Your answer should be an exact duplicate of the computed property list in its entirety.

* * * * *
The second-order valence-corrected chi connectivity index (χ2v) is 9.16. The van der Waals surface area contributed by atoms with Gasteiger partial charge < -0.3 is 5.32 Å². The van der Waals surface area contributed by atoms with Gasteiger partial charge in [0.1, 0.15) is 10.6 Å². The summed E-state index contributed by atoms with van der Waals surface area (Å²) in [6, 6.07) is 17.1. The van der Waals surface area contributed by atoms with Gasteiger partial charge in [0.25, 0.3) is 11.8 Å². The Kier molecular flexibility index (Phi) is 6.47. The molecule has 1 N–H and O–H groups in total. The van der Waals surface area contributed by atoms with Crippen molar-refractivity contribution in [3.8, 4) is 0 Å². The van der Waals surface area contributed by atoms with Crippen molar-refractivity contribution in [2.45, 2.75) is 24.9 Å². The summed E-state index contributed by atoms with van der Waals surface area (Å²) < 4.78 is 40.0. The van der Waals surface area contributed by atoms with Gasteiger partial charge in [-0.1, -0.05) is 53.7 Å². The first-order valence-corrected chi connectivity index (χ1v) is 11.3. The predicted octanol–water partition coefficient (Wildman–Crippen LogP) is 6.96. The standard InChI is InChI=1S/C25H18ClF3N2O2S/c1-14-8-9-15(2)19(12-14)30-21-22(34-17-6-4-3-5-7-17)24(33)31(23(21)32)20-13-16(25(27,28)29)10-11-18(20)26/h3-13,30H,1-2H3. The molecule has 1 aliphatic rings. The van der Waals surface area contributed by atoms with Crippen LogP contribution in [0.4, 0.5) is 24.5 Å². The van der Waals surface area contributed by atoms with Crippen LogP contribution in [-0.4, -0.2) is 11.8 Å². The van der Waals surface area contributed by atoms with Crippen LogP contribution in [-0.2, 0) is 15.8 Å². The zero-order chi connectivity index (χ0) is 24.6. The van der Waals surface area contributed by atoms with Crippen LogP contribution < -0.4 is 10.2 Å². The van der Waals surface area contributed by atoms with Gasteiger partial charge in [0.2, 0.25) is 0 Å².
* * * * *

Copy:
The second-order valence-corrected chi connectivity index (χ2v) is 9.16. The van der Waals surface area contributed by atoms with Gasteiger partial charge < -0.3 is 5.32 Å². The van der Waals surface area contributed by atoms with Gasteiger partial charge in [0.1, 0.15) is 10.6 Å². The summed E-state index contributed by atoms with van der Waals surface area (Å²) in [6, 6.07) is 17.1. The van der Waals surface area contributed by atoms with Gasteiger partial charge in [0.25, 0.3) is 11.8 Å². The Kier molecular flexibility index (Phi) is 6.47. The molecule has 1 N–H and O–H groups in total. The van der Waals surface area contributed by atoms with Crippen molar-refractivity contribution in [3.8, 4) is 0 Å². The van der Waals surface area contributed by atoms with Crippen molar-refractivity contribution in [2.45, 2.75) is 24.9 Å². The summed E-state index contributed by atoms with van der Waals surface area (Å²) < 4.78 is 40.0. The van der Waals surface area contributed by atoms with Gasteiger partial charge in [-0.1, -0.05) is 53.7 Å². The first-order valence-corrected chi connectivity index (χ1v) is 11.3. The predicted octanol–water partition coefficient (Wildman–Crippen LogP) is 6.96. The standard InChI is InChI=1S/C25H18ClF3N2O2S/c1-14-8-9-15(2)19(12-14)30-21-22(34-17-6-4-3-5-7-17)24(33)31(23(21)32)20-13-16(25(27,28)29)10-11-18(20)26/h3-13,30H,1-2H3. The molecule has 1 aliphatic rings. The van der Waals surface area contributed by atoms with Crippen LogP contribution in [0.4, 0.5) is 24.5 Å². The van der Waals surface area contributed by atoms with Crippen LogP contribution in [-0.4, -0.2) is 11.8 Å². The van der Waals surface area contributed by atoms with Crippen LogP contribution in [-0.2, 0) is 15.8 Å². The zero-order chi connectivity index (χ0) is 24.6. The van der Waals surface area contributed by atoms with Crippen LogP contribution < -0.4 is 10.2 Å². The van der Waals surface area contributed by atoms with Gasteiger partial charge in [0.2, 0.25) is 0 Å².